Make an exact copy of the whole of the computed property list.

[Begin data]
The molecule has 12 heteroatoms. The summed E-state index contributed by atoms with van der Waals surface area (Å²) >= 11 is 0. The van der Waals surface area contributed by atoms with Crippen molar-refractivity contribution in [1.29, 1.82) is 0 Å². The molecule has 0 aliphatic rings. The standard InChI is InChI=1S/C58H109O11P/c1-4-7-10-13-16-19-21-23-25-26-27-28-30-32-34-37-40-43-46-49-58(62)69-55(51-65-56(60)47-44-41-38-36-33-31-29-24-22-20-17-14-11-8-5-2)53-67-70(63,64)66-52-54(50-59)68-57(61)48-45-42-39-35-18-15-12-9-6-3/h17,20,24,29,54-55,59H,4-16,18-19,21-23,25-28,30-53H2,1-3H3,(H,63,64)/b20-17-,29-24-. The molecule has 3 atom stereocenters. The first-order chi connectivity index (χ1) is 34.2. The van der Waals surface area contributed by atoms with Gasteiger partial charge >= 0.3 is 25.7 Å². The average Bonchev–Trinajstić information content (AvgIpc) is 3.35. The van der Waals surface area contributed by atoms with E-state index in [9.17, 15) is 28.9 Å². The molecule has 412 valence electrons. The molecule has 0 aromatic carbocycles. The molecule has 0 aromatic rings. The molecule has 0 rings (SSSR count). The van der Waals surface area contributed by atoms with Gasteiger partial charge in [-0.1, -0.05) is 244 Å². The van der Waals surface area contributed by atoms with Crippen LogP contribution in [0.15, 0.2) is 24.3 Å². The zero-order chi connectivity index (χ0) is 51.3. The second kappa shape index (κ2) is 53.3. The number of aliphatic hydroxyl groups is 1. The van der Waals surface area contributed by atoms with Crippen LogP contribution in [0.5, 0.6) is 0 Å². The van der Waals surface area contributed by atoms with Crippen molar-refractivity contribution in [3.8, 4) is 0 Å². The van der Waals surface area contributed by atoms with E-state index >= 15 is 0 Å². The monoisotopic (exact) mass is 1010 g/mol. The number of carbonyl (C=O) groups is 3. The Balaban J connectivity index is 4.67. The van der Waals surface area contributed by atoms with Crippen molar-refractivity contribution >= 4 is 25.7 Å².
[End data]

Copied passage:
The molecule has 12 heteroatoms. The summed E-state index contributed by atoms with van der Waals surface area (Å²) >= 11 is 0. The van der Waals surface area contributed by atoms with Crippen molar-refractivity contribution in [1.29, 1.82) is 0 Å². The molecule has 0 aliphatic rings. The standard InChI is InChI=1S/C58H109O11P/c1-4-7-10-13-16-19-21-23-25-26-27-28-30-32-34-37-40-43-46-49-58(62)69-55(51-65-56(60)47-44-41-38-36-33-31-29-24-22-20-17-14-11-8-5-2)53-67-70(63,64)66-52-54(50-59)68-57(61)48-45-42-39-35-18-15-12-9-6-3/h17,20,24,29,54-55,59H,4-16,18-19,21-23,25-28,30-53H2,1-3H3,(H,63,64)/b20-17-,29-24-. The molecule has 3 atom stereocenters. The first-order chi connectivity index (χ1) is 34.2. The van der Waals surface area contributed by atoms with Gasteiger partial charge >= 0.3 is 25.7 Å². The average Bonchev–Trinajstić information content (AvgIpc) is 3.35. The van der Waals surface area contributed by atoms with E-state index in [9.17, 15) is 28.9 Å². The molecule has 412 valence electrons. The molecule has 0 aromatic carbocycles. The molecule has 0 aromatic rings. The molecule has 0 rings (SSSR count). The van der Waals surface area contributed by atoms with Gasteiger partial charge in [-0.1, -0.05) is 244 Å². The van der Waals surface area contributed by atoms with Crippen LogP contribution in [0.15, 0.2) is 24.3 Å². The zero-order chi connectivity index (χ0) is 51.3. The second kappa shape index (κ2) is 53.3. The number of aliphatic hydroxyl groups is 1. The van der Waals surface area contributed by atoms with Crippen LogP contribution in [0.5, 0.6) is 0 Å². The van der Waals surface area contributed by atoms with Crippen molar-refractivity contribution in [3.8, 4) is 0 Å². The van der Waals surface area contributed by atoms with E-state index >= 15 is 0 Å². The monoisotopic (exact) mass is 1010 g/mol. The number of carbonyl (C=O) groups is 3. The Balaban J connectivity index is 4.67. The van der Waals surface area contributed by atoms with Crippen molar-refractivity contribution >= 4 is 25.7 Å².